- Sorry for the light posting the last couple of days, but I'm getting ready to go on a little trip this week; so it will be intermittent here for the next few days as the sport pauses anyway to catch its breath and get ready for the World Thoroughbred Championships.
Afleet Alex’s unlikely return for the Breeders’ Cup was nixed despite the recent bullet half mile work. Tim Ritchey said he’s not quite ready after X-rays revealed that he’s “99% there.” "Two weeks ago there was a faint line which they figured would've been gone by now...Most of it is, but it's not completely gone." [NY Daily News] The Cash is King crew should be commended for giving it a shot, and commended even more so for pulling back and keeping the big picture in mind, which hopefully means a four-year old campaign. The big breeding bucks are in the bag and Horse of the Year honors may be too. so there was no reason to take any chance. To run him twice in two weeks before he’s 100% healed would be risky, both from a physical standpoint and, in my opinion, from a competitive one in the Classic as well. He could still return later in the year – the Cigar Mile on Nov 26 was mentioned as a possibility – to put an exclamation point on his Horse of the Year title, or perhaps to take it back from a horse that particularly distinguishes himself on Oct 29. (I’m not being sexist here. I don’t see any fillies or mares as contenders for Horse of the Year for 2005.)
- Captain Squire’s co-owner Bob Bone does not sound like a man who’s anxious to take on Lost in the Fog in the Sprint, and that would be a disappointment to connections of contenders that are looking for someone to run early with him.
"I've done the math," Bone said. "Between shipping, fees, everything else, if you win the Breeders' Cup Sprint you make about $350,000. I don't mean to sound negative, but unless you have a breeding prospect - and we don't - that's not a lot of money to win the toughest sprint in the world."Jeff Mullins trains Captain Squire as well as Wild Fit, a filly I'm very much interested in for the Juvenile Fillies. She worked five furlongs in 1:00.60 Monday at Santa Anita, and Mullins takes the blame for her second in the Oak Leaf Stakes.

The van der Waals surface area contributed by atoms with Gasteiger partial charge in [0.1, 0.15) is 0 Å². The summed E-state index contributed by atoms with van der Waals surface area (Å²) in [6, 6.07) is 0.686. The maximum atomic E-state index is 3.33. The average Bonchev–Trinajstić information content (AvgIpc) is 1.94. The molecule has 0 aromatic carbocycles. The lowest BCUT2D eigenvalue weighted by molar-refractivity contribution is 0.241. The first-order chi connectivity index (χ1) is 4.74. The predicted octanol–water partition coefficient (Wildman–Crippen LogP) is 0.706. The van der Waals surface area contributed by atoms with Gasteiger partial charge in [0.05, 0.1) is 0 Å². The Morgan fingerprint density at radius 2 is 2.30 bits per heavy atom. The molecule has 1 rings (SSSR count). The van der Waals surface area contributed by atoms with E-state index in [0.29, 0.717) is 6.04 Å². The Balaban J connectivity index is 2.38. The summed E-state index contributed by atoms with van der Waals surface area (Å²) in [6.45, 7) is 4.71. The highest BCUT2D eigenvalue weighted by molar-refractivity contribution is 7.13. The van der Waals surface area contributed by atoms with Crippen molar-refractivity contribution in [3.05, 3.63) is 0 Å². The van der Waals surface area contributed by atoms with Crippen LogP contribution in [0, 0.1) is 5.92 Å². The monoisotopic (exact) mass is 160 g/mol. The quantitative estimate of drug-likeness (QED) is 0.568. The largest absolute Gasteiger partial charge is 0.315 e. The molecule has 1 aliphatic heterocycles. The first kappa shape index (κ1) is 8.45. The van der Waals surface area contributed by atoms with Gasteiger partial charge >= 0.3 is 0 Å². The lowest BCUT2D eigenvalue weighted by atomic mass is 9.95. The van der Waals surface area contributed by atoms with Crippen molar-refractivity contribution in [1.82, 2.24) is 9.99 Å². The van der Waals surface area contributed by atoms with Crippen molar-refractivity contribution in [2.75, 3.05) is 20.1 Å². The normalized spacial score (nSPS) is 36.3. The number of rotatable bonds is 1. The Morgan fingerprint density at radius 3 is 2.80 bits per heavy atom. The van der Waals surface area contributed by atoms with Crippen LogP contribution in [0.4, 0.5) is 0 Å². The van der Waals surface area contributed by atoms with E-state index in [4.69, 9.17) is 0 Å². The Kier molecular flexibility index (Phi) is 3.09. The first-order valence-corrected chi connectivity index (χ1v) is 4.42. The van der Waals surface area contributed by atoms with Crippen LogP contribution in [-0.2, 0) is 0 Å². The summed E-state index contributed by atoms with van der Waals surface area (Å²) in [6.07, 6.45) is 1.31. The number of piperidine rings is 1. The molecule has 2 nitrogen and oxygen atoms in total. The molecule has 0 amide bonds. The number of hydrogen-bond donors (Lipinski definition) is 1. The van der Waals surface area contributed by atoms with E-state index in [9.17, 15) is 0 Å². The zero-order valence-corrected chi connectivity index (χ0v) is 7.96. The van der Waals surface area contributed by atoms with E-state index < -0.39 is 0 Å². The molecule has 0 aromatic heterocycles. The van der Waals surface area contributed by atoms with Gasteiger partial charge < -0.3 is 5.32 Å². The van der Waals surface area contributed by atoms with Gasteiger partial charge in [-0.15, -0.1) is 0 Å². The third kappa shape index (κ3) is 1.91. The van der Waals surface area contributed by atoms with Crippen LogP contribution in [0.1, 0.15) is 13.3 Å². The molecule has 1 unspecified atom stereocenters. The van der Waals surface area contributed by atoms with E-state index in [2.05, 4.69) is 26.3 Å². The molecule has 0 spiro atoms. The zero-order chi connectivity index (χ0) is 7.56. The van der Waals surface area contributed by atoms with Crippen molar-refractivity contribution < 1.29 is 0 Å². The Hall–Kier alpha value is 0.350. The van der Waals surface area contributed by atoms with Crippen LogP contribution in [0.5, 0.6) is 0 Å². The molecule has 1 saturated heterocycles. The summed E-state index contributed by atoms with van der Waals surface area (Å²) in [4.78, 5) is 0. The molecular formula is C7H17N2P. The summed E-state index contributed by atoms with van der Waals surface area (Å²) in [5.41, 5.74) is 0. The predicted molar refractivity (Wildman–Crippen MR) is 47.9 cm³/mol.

Bone is looking at the seven-furlong Sport Page Handicap on the Breeders' Cup undercard as a viable option, while reserving the right to change his mind. Looming large over his decision, of course, will be the ongoing health and welfare of the prerace favorite for the Breeders' Cup Sprint.
"I don't see any dimension that Lost in the Fog doesn't have," Bone said. "That's the trouble. Do you go after him early? Do you wait and make a run? It looks like no matter what you do, that horse can adjust." [Daily Racing Form]
"I was too easy on her....She only had 13 days between her races at Del Mar (winning a maiden race on Aug. 14 and the Del Mar Debutante on Aug. 27). I lightened up on her a little bit and she was a little fresh, a little rank early (in the Oak Leaf) and it cost me." [Whittier Daily News]It's also possible that the filly simply prefers the one-turn distance she will see on Breeders' Cup day; the way she closed in the 7 furlong Del Mar Debutante makes me think she'll love the Belmont route.